How to Acquire Public Land

If you really dislike the concept of public land, pack up and move to Texas

By John Larson

It seems that several of our legislators and political leaders are being played for fools regarding the transfer of federal lands to the states. If I were incredibly rich and influential and wanted to own vast amounts of public land without having to share with the masses, here’s how I would go about it. First, cut Forest Service funding to reduce the effectiveness of its management. Also require that the agency absorb all firefighting costs from its management budget. Next, loudly proclaim that federal lands management is inadequate and that the state could provide much better management, despite dramatic differences in management directives, which are maximum profit for state lands and multiple use and sustained yield or benefit and enjoyment of the people for federal lands. Suggest that state management is much more responsive to local needs by providing more timber and better fire protection. Meanwhile, refuse to allocate existing funds for state programs to acquire land for fish, wildlife and recreation purposes, since that would contradict my privatization goal. Then, ignoring dozens of collaborative local efforts that have resulted in workable forest management solutions, advocate for a one-size-fits-all, top-down approach of transferring the federal lands to the states.

What this would accomplish is effectively transferring financial support for land management from about 90.6 million taxpayers in the entire country to only about 620,000 taxpayers in Montana. The financial burden would require the state to dramatically increase timber harvest to generate revenue necessary to meet management costs, since raising taxes would not be an option. Despite previous claims of improved management, sustainable harvest levels would probably soon be exceeded leading to the resource exploitation and damage common in the past. I would even have my flunkies start some catastrophic wildfires to ensure bankruptcy of the state budget and force the ultimate and inevitable sale of public lands to me and my billionaire friends. Of course, there might be a more direct route to facilitate the sale of public lands with a budget amendment in the U.S. Congress. Does any of this sound familiar?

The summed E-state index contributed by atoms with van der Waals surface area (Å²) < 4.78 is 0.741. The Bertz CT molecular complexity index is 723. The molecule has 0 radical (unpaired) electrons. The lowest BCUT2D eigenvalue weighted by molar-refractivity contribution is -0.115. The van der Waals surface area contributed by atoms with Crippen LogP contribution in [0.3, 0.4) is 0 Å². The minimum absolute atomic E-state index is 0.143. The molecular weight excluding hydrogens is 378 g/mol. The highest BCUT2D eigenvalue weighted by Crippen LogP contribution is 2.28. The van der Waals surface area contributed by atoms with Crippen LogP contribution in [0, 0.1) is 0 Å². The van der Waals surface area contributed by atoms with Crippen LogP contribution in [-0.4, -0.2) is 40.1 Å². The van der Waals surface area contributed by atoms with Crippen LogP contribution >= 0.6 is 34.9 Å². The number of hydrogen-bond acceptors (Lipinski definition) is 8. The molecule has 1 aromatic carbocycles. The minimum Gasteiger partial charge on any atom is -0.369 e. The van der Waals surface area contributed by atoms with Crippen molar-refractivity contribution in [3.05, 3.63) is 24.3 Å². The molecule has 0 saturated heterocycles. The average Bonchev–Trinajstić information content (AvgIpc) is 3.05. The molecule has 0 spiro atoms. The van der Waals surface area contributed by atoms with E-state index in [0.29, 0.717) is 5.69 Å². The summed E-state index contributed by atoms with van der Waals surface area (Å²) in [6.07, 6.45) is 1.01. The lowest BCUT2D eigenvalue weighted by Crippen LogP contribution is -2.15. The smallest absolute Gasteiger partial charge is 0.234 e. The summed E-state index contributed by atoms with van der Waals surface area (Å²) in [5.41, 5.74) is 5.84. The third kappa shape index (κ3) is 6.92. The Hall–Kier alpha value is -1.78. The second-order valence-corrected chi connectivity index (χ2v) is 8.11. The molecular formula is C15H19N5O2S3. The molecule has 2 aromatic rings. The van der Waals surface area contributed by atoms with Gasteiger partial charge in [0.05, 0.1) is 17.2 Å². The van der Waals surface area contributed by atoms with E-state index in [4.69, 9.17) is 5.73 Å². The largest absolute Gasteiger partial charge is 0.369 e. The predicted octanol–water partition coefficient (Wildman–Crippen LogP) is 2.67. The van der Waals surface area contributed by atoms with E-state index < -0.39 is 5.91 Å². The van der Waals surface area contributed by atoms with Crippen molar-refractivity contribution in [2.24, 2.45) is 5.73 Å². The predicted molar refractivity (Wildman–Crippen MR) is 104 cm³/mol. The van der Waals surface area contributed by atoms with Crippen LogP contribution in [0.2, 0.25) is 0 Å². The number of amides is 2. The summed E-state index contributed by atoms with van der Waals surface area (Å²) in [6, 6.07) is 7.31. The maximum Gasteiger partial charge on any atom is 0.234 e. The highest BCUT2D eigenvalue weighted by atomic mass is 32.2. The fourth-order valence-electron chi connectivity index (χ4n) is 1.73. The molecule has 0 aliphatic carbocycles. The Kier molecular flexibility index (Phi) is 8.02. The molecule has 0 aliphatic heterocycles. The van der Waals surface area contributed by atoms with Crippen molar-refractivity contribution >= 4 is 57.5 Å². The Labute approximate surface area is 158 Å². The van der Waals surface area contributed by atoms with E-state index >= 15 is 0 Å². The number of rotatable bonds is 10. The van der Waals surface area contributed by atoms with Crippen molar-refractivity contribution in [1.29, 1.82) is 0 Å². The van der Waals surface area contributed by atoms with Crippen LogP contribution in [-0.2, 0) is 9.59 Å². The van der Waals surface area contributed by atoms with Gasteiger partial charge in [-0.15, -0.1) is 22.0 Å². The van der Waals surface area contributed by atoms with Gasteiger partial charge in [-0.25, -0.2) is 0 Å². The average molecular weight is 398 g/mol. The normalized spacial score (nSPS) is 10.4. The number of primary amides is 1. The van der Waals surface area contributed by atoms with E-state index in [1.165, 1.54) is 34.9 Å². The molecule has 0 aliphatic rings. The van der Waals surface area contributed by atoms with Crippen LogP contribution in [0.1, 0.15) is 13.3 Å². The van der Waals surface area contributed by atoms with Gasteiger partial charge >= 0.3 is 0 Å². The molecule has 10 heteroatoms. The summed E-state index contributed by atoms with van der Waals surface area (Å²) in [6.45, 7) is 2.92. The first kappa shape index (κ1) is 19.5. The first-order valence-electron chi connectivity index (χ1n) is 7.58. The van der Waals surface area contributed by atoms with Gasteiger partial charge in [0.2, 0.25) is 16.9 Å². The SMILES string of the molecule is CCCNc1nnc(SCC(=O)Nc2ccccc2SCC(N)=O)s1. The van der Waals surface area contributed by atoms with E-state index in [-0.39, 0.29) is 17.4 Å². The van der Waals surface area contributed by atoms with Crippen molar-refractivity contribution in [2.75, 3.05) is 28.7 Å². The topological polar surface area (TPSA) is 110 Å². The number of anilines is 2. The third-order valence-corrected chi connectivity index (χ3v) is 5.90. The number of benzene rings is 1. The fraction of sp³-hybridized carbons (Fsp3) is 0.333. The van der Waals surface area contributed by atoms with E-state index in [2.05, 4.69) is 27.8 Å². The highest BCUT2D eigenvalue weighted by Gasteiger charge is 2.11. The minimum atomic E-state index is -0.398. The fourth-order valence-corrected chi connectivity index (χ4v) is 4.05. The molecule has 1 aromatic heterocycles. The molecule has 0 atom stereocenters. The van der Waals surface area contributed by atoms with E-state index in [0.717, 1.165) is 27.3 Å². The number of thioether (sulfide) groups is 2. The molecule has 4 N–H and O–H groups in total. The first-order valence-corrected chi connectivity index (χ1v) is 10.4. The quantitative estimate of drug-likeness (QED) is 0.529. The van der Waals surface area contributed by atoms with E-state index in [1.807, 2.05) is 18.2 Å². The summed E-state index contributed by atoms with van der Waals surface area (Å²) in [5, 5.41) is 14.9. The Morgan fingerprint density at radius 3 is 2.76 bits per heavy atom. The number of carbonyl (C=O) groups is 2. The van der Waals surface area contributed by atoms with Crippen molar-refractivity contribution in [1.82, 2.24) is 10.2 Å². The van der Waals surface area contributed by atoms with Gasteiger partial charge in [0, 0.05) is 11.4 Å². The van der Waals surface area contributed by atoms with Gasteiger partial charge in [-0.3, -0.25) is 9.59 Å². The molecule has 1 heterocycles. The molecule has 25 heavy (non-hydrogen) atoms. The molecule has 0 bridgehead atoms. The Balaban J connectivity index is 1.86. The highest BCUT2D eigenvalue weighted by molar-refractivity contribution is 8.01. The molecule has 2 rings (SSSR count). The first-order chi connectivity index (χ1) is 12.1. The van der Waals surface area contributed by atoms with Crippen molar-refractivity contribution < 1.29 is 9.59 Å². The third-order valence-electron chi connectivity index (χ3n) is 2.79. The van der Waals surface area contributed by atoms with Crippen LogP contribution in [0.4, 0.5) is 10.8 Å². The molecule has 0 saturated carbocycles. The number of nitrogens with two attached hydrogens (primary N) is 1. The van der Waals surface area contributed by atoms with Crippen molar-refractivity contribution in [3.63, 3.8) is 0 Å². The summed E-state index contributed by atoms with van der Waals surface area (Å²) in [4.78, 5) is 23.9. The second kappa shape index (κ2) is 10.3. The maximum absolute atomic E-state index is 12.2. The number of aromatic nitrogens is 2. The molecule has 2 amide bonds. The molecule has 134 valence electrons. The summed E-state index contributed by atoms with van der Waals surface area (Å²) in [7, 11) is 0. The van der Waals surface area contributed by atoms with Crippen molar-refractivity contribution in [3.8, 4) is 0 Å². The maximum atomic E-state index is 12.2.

Here are four suggestions for our political leaders. First, recognize that a vast majority of Montana citizens value public lands and want to keep them public. Access to public lands is a vital part of the western heritage. Second, embrace the collaborative local efforts that have developed place-based solutions to land management issues that most people agree upon and that consider existing ecological realities and budgetary constraints. Third, if you really dislike the concept of public land, pack up and move to Texas, where there is little federal land and people can’t hunt or fish unless they can afford private land leases or expensive bass boats. Let the rest of us enjoy continued access to our public lands for hunting, fishing, hiking, camping and other outdoor experiences. Finally, if you are really intent on transferring ownership of federal lands, maybe you should return them to the original owners – the tribes. From what I’ve seen, I much prefer tribal stewardship to profit directed state management.

John Larson lives in Kalispell.